In this case the Revenue has an efficacious remedy open to it in the form of a rectification under Section 154 for correcting the computational error and that consequently recourse to the provisions of Section 147 was not warranted.”.

 

The above decision of the Bombay High Court is self speaking and does not require explanatory elaborations. Suffice it would be say that where an authority has been vested under a statute with discretionary powers to remedy a deficiency, the extent of force to be applied by the authority should be commensurate with the situation and not an excessive abuse of power. It should not result in to a case where the remedy is worse than the malady intended to be cured.

 

3. Mere supply of man power –whether PE results ?

 

The decision of the Mumbai Tribunal in the case of DDIT vs. Tekmark Global Solutions, LLC as reported in [2010] 38 SOT 7 [Mum} presents an interesting reading as what does not constitute a permanent establishment.

 

The assessee here is tax resident of USA. It provided technical services to one, Lucent Technologies Hindustan Pvt. Ltd. In India. During the year under consideration [financial year 2002-03], it deputed certain personnel to Lucent on a hire out basis. The personnel were to work under the control and supervision of Lucent. Tekmark was entitled to receive re-imbursement of the salaries of its personnel from Lucent. The assessee Tekmark had neither control nor supervision of these personnel and the personnel’s deputation was entirely at the will of Lucent, who could terminate any personnel’s deputation if found not suitable.

 

The Assessing Officer held that these personnel constituted in India a permanent establishment of the assessee under Article 5 [2][l] of the Indo-US DTAA qua the technical services rendered directly by the assessee to Lucient [which he considered as business profits under Article 7] and subjected the business income to tax.

 

In appeal, the Tribunal held that the presence of the assessee’s deputed personnel in India did not result in permanent establishment in India. According to the Tribunal, the services rendered by the personnel were independent of and not under the control of the assessee. Their work was therefore independent of the technical services rendered by the assessee to Lucient in India. Further, even if a permanent establishment was assumed, there was no business profits attributable to the same as what was received by the assessee in respect of the personnel was only re-imbursement of salary costs.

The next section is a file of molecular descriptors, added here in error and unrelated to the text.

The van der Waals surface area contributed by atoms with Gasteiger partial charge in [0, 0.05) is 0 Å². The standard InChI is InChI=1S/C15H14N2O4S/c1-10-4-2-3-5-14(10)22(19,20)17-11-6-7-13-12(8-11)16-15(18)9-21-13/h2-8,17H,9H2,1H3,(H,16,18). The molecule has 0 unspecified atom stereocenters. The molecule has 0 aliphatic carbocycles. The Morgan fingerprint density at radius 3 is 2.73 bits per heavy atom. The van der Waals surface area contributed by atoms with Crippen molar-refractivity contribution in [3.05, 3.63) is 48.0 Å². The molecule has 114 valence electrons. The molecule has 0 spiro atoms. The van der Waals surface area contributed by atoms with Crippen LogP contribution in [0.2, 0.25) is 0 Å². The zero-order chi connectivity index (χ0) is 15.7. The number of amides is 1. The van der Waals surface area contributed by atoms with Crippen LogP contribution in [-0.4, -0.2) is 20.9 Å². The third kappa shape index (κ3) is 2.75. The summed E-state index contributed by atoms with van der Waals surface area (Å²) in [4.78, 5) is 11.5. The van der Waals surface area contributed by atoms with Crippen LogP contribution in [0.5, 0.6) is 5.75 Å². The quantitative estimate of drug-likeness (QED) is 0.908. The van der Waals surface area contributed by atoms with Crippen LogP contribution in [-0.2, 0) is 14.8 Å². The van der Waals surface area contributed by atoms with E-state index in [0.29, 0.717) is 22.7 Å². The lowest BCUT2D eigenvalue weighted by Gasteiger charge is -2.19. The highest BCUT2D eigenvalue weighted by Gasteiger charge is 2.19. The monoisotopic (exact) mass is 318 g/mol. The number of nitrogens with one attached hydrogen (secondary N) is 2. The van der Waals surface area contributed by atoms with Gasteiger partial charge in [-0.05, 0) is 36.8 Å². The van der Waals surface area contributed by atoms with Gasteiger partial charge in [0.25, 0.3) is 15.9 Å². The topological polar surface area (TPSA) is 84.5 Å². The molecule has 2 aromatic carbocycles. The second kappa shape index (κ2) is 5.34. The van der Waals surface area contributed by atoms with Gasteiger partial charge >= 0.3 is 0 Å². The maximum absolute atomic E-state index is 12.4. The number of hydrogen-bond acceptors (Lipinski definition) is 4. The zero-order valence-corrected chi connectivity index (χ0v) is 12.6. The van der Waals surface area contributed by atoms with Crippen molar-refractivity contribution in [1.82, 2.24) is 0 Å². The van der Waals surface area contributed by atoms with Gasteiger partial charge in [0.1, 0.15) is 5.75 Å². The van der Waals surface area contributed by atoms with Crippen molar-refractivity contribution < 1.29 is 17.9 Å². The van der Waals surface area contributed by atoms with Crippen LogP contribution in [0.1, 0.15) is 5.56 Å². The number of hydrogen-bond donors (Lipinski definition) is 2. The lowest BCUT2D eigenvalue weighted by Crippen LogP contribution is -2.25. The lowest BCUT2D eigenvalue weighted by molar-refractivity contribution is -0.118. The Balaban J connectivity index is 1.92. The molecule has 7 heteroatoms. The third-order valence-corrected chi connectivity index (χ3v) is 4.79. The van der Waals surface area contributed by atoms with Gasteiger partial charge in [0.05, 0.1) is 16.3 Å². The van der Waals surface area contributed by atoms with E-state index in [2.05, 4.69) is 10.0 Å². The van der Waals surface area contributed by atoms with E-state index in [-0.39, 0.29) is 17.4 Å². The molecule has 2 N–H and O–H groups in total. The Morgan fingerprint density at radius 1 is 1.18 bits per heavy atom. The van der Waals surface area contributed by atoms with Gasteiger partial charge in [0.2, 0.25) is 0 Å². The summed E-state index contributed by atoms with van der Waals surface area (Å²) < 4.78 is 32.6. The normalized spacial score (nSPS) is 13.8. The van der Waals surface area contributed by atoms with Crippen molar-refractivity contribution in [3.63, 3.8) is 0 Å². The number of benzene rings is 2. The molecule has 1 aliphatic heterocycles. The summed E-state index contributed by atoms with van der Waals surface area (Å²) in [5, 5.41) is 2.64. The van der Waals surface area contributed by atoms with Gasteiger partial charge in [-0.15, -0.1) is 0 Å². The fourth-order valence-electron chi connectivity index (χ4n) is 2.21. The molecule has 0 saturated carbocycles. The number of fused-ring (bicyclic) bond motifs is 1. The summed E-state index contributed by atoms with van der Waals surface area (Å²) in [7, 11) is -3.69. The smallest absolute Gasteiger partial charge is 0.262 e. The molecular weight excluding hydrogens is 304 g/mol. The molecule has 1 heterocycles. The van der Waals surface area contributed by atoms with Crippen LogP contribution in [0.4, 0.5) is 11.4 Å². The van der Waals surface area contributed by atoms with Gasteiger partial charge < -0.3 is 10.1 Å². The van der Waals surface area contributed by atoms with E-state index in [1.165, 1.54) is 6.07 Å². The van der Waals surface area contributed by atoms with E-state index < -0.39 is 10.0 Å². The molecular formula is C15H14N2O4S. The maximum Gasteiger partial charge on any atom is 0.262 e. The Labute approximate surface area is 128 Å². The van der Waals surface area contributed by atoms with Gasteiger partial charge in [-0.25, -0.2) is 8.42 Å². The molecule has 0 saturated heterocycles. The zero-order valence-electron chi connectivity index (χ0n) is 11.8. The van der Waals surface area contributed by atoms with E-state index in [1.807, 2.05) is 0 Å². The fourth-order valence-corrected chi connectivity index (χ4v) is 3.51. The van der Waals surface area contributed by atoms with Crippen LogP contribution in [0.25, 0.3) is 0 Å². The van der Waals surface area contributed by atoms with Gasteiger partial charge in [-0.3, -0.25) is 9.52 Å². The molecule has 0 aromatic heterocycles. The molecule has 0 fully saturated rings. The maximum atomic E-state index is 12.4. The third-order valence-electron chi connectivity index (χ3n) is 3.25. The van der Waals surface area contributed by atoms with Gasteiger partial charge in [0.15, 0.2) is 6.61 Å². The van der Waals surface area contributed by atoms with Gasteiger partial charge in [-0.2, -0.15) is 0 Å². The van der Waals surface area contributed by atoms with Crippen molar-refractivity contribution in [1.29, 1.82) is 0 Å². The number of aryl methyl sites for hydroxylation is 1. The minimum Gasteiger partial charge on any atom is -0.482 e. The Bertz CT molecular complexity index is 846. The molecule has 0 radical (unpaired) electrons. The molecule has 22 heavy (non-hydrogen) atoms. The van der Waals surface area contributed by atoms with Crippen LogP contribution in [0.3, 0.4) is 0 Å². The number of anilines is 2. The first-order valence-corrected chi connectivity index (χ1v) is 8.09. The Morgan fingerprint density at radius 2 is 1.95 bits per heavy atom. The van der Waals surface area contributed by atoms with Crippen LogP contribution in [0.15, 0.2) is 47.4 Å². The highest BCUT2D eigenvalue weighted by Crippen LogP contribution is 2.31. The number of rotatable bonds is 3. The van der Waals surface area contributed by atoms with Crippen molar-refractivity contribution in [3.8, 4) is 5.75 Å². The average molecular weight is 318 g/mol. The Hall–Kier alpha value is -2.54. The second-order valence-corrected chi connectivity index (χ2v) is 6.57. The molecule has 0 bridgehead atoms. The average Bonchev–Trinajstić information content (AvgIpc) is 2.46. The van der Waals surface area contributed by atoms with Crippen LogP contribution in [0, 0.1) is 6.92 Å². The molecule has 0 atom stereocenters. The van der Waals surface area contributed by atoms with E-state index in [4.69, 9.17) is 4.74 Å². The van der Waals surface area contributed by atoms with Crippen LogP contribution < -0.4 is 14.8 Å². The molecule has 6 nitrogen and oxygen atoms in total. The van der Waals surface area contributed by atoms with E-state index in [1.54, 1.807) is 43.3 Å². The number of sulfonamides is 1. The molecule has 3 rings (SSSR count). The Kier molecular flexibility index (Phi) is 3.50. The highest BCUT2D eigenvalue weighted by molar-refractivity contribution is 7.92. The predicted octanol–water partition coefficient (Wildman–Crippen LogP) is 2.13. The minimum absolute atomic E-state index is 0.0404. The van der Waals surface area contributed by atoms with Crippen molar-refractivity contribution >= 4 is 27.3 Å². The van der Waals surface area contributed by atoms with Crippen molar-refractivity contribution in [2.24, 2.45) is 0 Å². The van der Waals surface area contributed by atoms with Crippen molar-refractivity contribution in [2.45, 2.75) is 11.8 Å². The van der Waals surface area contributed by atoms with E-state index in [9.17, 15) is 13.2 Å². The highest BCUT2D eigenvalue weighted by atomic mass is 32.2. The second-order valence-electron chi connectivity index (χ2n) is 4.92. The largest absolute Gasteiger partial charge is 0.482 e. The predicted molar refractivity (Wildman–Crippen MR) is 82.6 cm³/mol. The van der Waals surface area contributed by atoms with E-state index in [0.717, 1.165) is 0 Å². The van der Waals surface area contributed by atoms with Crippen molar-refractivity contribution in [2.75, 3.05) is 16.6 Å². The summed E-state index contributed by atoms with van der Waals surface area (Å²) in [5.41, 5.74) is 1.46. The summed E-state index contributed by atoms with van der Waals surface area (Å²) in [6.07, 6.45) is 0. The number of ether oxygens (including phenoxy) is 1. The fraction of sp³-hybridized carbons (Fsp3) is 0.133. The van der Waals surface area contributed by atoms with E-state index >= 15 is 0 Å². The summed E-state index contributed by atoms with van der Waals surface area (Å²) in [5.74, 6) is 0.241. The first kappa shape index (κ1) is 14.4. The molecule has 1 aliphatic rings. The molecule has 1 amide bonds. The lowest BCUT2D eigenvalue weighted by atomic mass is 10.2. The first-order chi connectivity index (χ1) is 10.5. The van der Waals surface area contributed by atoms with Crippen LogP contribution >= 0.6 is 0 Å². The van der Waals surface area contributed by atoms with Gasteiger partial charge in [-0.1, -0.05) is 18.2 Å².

This short and concise decision of the Tribunal is in my view correct exposition of the law for the reasons given below.

 

As per Article 7 [1] {Business Profits] of the Indo-US DTTA, profits of an enterprise of an US resident cannot be taxed in India unless the business of the enterprise is carried through a permanent establishment in India. The expression ‘permanent establishment’ should be understood as an extension of an enterprise’s business presence in to another State.

 

The definition of ‘permanent establishment’ is found in Article 5 of the Treaty. Article 5 [1] provides for the general rule that permanent establishment means a fixed place of business through which the business of an enterprise in wholly or partly carried on. Article 5 [2] enumerates several types of fixed places of business which would be considered as ‘permanent establishments’ in terms of the Treaty. No such fixed places of business were admittedly existent in the case before the Mumbai Tribunal being discussed here.

 

Article 5 [2][l] is important for our discussion. As per Article 5 [2][l], the definition of Permanent Establishment includes any ‘furnishing of services,’ other than included services as defined in Article 12 [royalties and fees for included services] within a Contracting State by an enterprise ‘through employees or other personnel’ [emphasis supplied in underline] for specified period therein.

 

The readers may here note that there is a significant difference between a mere supply of manpower and supply of services through the manpower. In the former case, the delivery of the manpower is the service provided. In the latter case, there is no delivery of the manpower, but delivery of the service through the manpower. In the former case, the manpower is the end product supplied; whereas in the latter case, the manpower is only the intermediary through which services are rendered. In case manpower is merely supplied and the same has to work under the control and supervision of the client, it can be rightly said that no services are rendered by the manpower provider through the manpower. In fact, whatever services are supplied by the manpower to the clients are their own independent services and nothing to do with the manpower provider.

 

Applying this logic, we find that in the instant case before the Tribunal, there was only supply of manpower by the assessee to Lucient and no furnishing of services through its manpower. The services of the deputed manpower were entirely under the control and supervision of Lucient. If seen from the above angle, one should be inclined to agree with the Tribunal’s finding that there was no permanent establishment resultant in India qua the assessee in terms of Article 5 [2][l] of the DTAA.